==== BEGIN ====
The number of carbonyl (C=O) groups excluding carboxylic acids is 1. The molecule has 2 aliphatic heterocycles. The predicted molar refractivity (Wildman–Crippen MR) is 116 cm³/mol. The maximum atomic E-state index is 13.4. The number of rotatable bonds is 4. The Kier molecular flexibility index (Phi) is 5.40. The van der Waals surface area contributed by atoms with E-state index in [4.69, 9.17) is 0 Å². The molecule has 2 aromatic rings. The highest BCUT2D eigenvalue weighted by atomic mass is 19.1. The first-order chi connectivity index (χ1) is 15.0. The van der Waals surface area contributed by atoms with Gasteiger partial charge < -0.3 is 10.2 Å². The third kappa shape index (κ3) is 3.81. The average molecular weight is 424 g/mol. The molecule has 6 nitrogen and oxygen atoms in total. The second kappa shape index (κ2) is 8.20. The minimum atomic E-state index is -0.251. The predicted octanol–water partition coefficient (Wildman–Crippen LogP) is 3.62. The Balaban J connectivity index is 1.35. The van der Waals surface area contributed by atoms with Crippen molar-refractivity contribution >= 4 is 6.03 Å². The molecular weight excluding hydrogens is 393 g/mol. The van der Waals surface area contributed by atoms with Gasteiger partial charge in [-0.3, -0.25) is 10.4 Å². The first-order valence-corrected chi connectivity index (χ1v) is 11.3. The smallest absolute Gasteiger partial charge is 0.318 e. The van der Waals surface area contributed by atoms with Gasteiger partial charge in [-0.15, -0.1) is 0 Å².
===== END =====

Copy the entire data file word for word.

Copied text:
The number of carbonyl (C=O) groups excluding carboxylic acids is 1. The molecule has 2 aliphatic heterocycles. The predicted molar refractivity (Wildman–Crippen MR) is 116 cm³/mol. The maximum atomic E-state index is 13.4. The number of rotatable bonds is 4. The Kier molecular flexibility index (Phi) is 5.40. The van der Waals surface area contributed by atoms with E-state index in [4.69, 9.17) is 0 Å². The molecule has 2 aromatic rings. The highest BCUT2D eigenvalue weighted by atomic mass is 19.1. The first-order chi connectivity index (χ1) is 15.0. The van der Waals surface area contributed by atoms with Gasteiger partial charge < -0.3 is 10.2 Å². The third kappa shape index (κ3) is 3.81. The average molecular weight is 424 g/mol. The molecule has 6 nitrogen and oxygen atoms in total. The second kappa shape index (κ2) is 8.20. The minimum atomic E-state index is -0.251. The predicted octanol–water partition coefficient (Wildman–Crippen LogP) is 3.62. The Balaban J connectivity index is 1.35. The van der Waals surface area contributed by atoms with Crippen molar-refractivity contribution >= 4 is 6.03 Å². The molecular weight excluding hydrogens is 393 g/mol. The van der Waals surface area contributed by atoms with Gasteiger partial charge in [-0.3, -0.25) is 10.4 Å². The first-order valence-corrected chi connectivity index (χ1v) is 11.3. The smallest absolute Gasteiger partial charge is 0.318 e. The van der Waals surface area contributed by atoms with Gasteiger partial charge in [-0.15, -0.1) is 0 Å².